Daniel Hershberg, of the engineering firm Hershberg and Hershberg, presented the stormwater drainage plan.
In addition to addressing the residents' concerns about drainage, he discussed some terms that have been thrown around in describing storms in recent months that could possibly be confusing residents.
"The term '100-year storm' should never have been made," he said. He said so-called 100-year storms happen much more frequently than once every 100 years.
Hershberg addressed another common mistake people make when talking about stormwater. The plan he presented shows water slowing as it is constricted through the culverts, not speed ingup. He said making the pipes and culverts too big can actually do more harm than good, and this plan specifically deals with ways to make water flow at the right speed to prevent flooding.
Questions were raised about the possibility of basements being included in the plans for the townhouses. Hershberg said there are plans for basements in most, if not all, of the unit, but they will not penetrate the groundwater table.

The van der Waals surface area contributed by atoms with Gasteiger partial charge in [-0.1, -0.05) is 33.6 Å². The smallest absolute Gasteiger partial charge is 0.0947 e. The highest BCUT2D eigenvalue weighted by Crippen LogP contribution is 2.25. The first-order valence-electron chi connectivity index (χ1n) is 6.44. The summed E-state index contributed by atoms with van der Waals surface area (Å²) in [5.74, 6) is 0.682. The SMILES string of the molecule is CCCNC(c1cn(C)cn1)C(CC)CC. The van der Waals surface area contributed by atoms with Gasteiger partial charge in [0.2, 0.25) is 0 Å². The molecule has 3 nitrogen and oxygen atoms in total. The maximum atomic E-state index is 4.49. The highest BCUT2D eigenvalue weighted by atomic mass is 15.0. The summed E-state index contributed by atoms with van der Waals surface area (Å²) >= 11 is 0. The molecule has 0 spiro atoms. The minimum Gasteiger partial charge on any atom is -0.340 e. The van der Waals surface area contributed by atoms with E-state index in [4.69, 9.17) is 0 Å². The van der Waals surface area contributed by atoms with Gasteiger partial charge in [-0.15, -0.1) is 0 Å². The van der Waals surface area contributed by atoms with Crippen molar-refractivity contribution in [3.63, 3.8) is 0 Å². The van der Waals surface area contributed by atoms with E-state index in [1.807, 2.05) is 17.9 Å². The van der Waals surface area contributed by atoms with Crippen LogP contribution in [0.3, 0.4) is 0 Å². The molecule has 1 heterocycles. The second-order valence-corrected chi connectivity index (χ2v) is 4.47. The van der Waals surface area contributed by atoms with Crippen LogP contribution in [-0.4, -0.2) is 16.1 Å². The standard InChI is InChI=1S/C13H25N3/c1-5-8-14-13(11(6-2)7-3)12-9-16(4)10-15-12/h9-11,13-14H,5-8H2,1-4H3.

Ken Johnson, an engineer with the town's firm, Delaware Engineering, said he met with the highway department and is satisfied with the stormwater mitigation plan.
"You're lowering the amount of water that's going through the existing culverts," he said.
Johnson said, though, that it would take about a month to work out language for a drainage district plan.
The town could opt to have a homeowners association run the district at first, before eventually creating a separate taxing district.
Roger Stone, the town's zoning enforcement and stormwater management officer called the plan "very, very comprehensive."
Town Board member Paul Pastor said the board is moving in the right direction, but said it might be prudent to delay a rezone based on the fact that the details of the drainage district have not been worked out.
Board member Patricia Slavick said the people involved need to come together and weed out the details of the drainage district and board member Mark Grimm said he supports allowing the HOA to manage the district, so as not to "further the reach of government."